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27 Animals Seized from Kambah Resident Found Guilty of Animal Cruelty Offences

In three cases involving multiple animals seized on five separate occasions, Chantel Carter, a 31 year old Kambah woman, has been convicted and sentenced under the Animal Welfare Act (1992) for failing to provide adequate food, shelter and water, failing to seek veterinary treatment to alleviate pain, as well as neglecting an animal to cause pain.

On the 29th April 2015 police attended the defendant’s residence in relation to another matter and noticed dogs in the rear yard that were extremely skinny with their ribs and hip bones visible. Upon further inspection, other animals were located throughout the house.

Concerned for their welfare, the police contacted RSPCA ACT Inspectors who attended the residence the following day. Unable to immediately locate the residents, the Inspectors saw three dogs in the back yard and due to their poor condition they were seized and taken to RSPCA ACT for a veterinary examination with a seizure notice left at the premises.

All three dogs were extremely underweight, dehydrated and infected with parasites and fleas. All medical evidence pointed to the fact that the dogs were starved.

Inspectors attempted on multiple occasions to speak with the dog’s owners but were unable to make contact. As there were concerns for the health of the remaining animals inside the house, RSPCA ACT Inspectors executed a search warrant.

The remaining animals were found throughout the house. Floors were covered in faeces with the animals having little fresh water and no food. There were crates filled with animals covered in faeces including cockatiels, parrots, rabbits, guinea pigs and a rat. A fish tank was also found containing slimy discoloured water with live fish swimming amongst the dead.

Three small and severely underweight kittens were also located in an extremely small crate. They were climbing on top of each other frantically attempting to escape, and when released from the crate the kittens clung to the Inspectors for comfort.

Due to the poor condition of the animals and their environment, all animals were removed from the premises and once again a seizure notice was left at the premises.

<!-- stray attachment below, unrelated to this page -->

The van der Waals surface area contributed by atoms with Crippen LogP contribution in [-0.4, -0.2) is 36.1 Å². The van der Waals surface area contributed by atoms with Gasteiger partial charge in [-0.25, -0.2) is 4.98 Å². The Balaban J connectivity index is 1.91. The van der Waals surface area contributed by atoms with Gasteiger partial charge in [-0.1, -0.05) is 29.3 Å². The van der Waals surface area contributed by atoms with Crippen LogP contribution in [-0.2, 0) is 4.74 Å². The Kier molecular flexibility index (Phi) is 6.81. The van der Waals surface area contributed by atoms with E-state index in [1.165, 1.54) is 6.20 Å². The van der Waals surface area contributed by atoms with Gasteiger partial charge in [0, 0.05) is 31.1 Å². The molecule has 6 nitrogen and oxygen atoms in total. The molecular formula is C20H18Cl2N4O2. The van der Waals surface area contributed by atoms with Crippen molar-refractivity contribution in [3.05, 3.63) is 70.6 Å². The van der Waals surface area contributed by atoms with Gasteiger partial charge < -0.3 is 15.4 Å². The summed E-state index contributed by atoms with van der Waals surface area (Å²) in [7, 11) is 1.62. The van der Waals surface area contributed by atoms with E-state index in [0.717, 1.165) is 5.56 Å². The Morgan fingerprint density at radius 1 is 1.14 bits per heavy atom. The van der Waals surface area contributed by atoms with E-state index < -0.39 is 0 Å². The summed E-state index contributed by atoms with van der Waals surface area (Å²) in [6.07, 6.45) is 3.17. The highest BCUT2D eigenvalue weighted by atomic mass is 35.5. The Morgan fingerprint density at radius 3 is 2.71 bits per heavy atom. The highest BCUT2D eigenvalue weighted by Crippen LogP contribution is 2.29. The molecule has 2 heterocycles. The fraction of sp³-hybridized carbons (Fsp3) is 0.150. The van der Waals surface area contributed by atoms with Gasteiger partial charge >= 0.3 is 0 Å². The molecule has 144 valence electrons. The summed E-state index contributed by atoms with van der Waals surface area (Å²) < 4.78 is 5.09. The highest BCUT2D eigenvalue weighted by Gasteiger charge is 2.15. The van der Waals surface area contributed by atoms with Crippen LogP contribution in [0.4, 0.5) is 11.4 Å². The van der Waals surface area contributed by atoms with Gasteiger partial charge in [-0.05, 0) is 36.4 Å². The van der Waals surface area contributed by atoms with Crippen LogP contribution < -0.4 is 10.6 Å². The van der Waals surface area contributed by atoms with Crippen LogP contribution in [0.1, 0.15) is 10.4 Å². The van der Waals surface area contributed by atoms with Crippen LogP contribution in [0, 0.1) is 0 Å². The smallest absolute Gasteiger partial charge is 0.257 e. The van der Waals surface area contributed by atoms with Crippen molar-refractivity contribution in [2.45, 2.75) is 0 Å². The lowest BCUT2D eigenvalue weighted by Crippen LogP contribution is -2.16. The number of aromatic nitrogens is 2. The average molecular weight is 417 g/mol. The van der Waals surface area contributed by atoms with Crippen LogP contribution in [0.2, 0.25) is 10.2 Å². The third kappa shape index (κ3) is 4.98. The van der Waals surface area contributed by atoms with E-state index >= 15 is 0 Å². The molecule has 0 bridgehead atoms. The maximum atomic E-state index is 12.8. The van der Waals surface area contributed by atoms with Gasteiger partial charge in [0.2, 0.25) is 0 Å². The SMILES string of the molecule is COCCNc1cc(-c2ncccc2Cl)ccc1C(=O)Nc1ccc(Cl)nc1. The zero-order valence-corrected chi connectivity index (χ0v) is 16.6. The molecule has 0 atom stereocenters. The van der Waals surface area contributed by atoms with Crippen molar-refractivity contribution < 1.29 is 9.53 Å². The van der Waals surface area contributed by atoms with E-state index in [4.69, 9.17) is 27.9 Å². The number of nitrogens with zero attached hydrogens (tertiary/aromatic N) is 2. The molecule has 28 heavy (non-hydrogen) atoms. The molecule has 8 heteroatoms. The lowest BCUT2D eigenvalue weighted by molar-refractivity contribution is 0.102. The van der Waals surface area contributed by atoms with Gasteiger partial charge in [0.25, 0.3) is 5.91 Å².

The subsequent medical examination of the animals showed similar evidence as the initial dogs.

The kittens were starved and covered in fleas. One of the kittens had visible worms, indicating a very heavy infestation. A radiograph showed that all kittens were so hungry that they had consumed cat litter to try and find relief from their hunger.

Due to being charged with multiple offences, there were concerns for any animals Carter may have acquired after the initial seizures by RSPCA ACT. On the 9th November and 21st December 2015, Inspectors conducted ‘spot checks’ to monitor the premises. Each time animals were sighted at the premises and all appeared to be in various states of emaciation and parasitic infection. They were seized by RSPCA ACT Inspectors.

As with the first visit in April, a veterinary examination showed that all animals were underweight. They also presented with fleas causing painful scabs and sores and borderline anaemia.

One of the dogs presented with an untreated wound on her neck. The large wound was consistent with a possible dog attack. The treating veterinarian suspected that the wound was likely older than a week and that it had been left, despite obvious need of surgical intervention.

Again, on the 13 May 2016 RSPCA Inspectors executed another search warrant where two Pittbulls were located in the laundry. Both dogs were thin, and were howling and clawing at the door trying to escape. The room was covered in faeces and urine and contained no food or water.

In total and in five separate occasions, 27 animals were seized from Carter’s residence during a 12-month period. 

Carter was found guilty in all three cases, and sentenced in the ACT Magistrate Court with a 10 year animal ban, a 12 month Good Behaviour order, 300 hour community service, and a$1,000 fee to cover a portion of the nearly $7000 in veterinary treatment these animals desperately required.

Senior Inspector Catherine Croatto was concerned about the result, “While it’s a relief that we finally have an Animal Ban on this repeat offender, the fact that we had to seize neglected animals from her home on five different occasions over a 12-month period shows a serious lack of care for the welfare of animals. As such, a lifetime ban would have been more appropriate. We will be monitoring her closely to ensure no more animals have to suffer due to her neglect.”

The majority of these animals have been rehomed.

RSPCA ACT CEO Tammy Ven Dange added a closing remark, “I would like to congratulate Senior Inspector Catherine Croatto and her team for their 25th animal ownership ban in less than three years. Because of our Inspectors’ work, we have been able to save thousands of animals that have suffered from neglect, abandonment and abuse in a short period of time.”

For further information or photos please contact Josh Pickham on 02 6287 8102.